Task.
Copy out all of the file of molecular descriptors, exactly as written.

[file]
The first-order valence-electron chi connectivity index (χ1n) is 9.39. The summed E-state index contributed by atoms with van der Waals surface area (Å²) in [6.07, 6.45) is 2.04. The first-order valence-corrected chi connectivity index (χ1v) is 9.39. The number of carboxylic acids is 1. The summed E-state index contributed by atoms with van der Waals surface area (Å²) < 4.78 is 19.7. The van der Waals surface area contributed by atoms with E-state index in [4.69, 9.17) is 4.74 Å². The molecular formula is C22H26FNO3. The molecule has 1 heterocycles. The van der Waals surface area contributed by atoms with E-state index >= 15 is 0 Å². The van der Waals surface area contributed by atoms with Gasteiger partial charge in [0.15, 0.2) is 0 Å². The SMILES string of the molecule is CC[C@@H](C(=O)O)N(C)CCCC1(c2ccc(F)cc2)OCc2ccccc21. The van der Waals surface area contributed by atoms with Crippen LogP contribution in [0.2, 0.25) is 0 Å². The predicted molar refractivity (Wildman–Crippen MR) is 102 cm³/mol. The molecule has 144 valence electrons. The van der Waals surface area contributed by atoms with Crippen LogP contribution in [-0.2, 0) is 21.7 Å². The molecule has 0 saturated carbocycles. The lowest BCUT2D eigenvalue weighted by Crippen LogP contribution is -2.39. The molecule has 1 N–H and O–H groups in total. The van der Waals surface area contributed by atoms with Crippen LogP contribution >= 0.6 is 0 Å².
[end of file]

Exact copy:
The first-order valence-electron chi connectivity index (χ1n) is 9.39. The summed E-state index contributed by atoms with van der Waals surface area (Å²) in [6.07, 6.45) is 2.04. The first-order valence-corrected chi connectivity index (χ1v) is 9.39. The number of carboxylic acids is 1. The summed E-state index contributed by atoms with van der Waals surface area (Å²) < 4.78 is 19.7. The van der Waals surface area contributed by atoms with E-state index in [4.69, 9.17) is 4.74 Å². The molecular formula is C22H26FNO3. The molecule has 1 heterocycles. The van der Waals surface area contributed by atoms with E-state index >= 15 is 0 Å². The van der Waals surface area contributed by atoms with Gasteiger partial charge in [0.15, 0.2) is 0 Å². The SMILES string of the molecule is CC[C@@H](C(=O)O)N(C)CCCC1(c2ccc(F)cc2)OCc2ccccc21. The van der Waals surface area contributed by atoms with Crippen LogP contribution in [0.2, 0.25) is 0 Å². The predicted molar refractivity (Wildman–Crippen MR) is 102 cm³/mol. The molecule has 144 valence electrons. The van der Waals surface area contributed by atoms with Crippen LogP contribution in [-0.2, 0) is 21.7 Å². The molecule has 0 saturated carbocycles. The lowest BCUT2D eigenvalue weighted by Crippen LogP contribution is -2.39. The molecule has 1 N–H and O–H groups in total. The van der Waals surface area contributed by atoms with Crippen LogP contribution >= 0.6 is 0 Å².